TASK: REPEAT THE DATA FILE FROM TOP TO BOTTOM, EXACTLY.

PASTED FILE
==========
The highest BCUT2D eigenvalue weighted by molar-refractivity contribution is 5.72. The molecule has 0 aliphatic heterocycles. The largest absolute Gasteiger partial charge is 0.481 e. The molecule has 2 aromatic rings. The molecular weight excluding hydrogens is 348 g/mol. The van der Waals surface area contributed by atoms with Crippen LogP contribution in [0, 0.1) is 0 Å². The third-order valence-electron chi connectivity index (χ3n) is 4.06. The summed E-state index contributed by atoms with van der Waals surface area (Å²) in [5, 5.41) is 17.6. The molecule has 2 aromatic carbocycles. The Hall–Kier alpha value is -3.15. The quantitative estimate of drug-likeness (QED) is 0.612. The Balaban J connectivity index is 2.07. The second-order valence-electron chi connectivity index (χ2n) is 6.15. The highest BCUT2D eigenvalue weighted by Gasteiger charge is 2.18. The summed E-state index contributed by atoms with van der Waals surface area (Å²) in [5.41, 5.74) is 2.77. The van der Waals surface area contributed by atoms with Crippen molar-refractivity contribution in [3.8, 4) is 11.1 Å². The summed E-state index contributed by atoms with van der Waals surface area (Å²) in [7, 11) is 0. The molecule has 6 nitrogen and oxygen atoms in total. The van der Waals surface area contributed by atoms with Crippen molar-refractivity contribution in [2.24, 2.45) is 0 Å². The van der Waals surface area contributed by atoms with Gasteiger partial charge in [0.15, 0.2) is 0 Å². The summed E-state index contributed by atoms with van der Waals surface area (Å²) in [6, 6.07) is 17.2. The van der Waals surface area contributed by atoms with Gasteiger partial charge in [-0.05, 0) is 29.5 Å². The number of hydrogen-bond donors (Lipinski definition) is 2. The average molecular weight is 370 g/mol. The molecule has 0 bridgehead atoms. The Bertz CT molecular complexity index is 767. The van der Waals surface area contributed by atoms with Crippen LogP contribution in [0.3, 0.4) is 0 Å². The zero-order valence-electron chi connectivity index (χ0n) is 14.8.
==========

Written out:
The highest BCUT2D eigenvalue weighted by molar-refractivity contribution is 5.72. The molecule has 0 aliphatic heterocycles. The largest absolute Gasteiger partial charge is 0.481 e. The molecule has 2 aromatic rings. The molecular weight excluding hydrogens is 348 g/mol. The van der Waals surface area contributed by atoms with Crippen LogP contribution in [0, 0.1) is 0 Å². The third-order valence-electron chi connectivity index (χ3n) is 4.06. The summed E-state index contributed by atoms with van der Waals surface area (Å²) in [5, 5.41) is 17.6. The molecule has 2 aromatic carbocycles. The Hall–Kier alpha value is -3.15. The quantitative estimate of drug-likeness (QED) is 0.612. The Balaban J connectivity index is 2.07. The second-order valence-electron chi connectivity index (χ2n) is 6.15. The highest BCUT2D eigenvalue weighted by Gasteiger charge is 2.18. The summed E-state index contributed by atoms with van der Waals surface area (Å²) in [5.41, 5.74) is 2.77. The van der Waals surface area contributed by atoms with Crippen molar-refractivity contribution in [3.8, 4) is 11.1 Å². The summed E-state index contributed by atoms with van der Waals surface area (Å²) in [7, 11) is 0. The molecule has 6 nitrogen and oxygen atoms in total. The van der Waals surface area contributed by atoms with Crippen molar-refractivity contribution in [2.24, 2.45) is 0 Å². The van der Waals surface area contributed by atoms with Gasteiger partial charge in [0.15, 0.2) is 0 Å². The summed E-state index contributed by atoms with van der Waals surface area (Å²) in [6, 6.07) is 17.2. The van der Waals surface area contributed by atoms with Gasteiger partial charge in [-0.05, 0) is 29.5 Å². The number of hydrogen-bond donors (Lipinski definition) is 2. The average molecular weight is 370 g/mol. The molecule has 0 bridgehead atoms. The Bertz CT molecular complexity index is 767. The van der Waals surface area contributed by atoms with Crippen LogP contribution in [0.3, 0.4) is 0 Å². The zero-order valence-electron chi connectivity index (χ0n) is 14.8.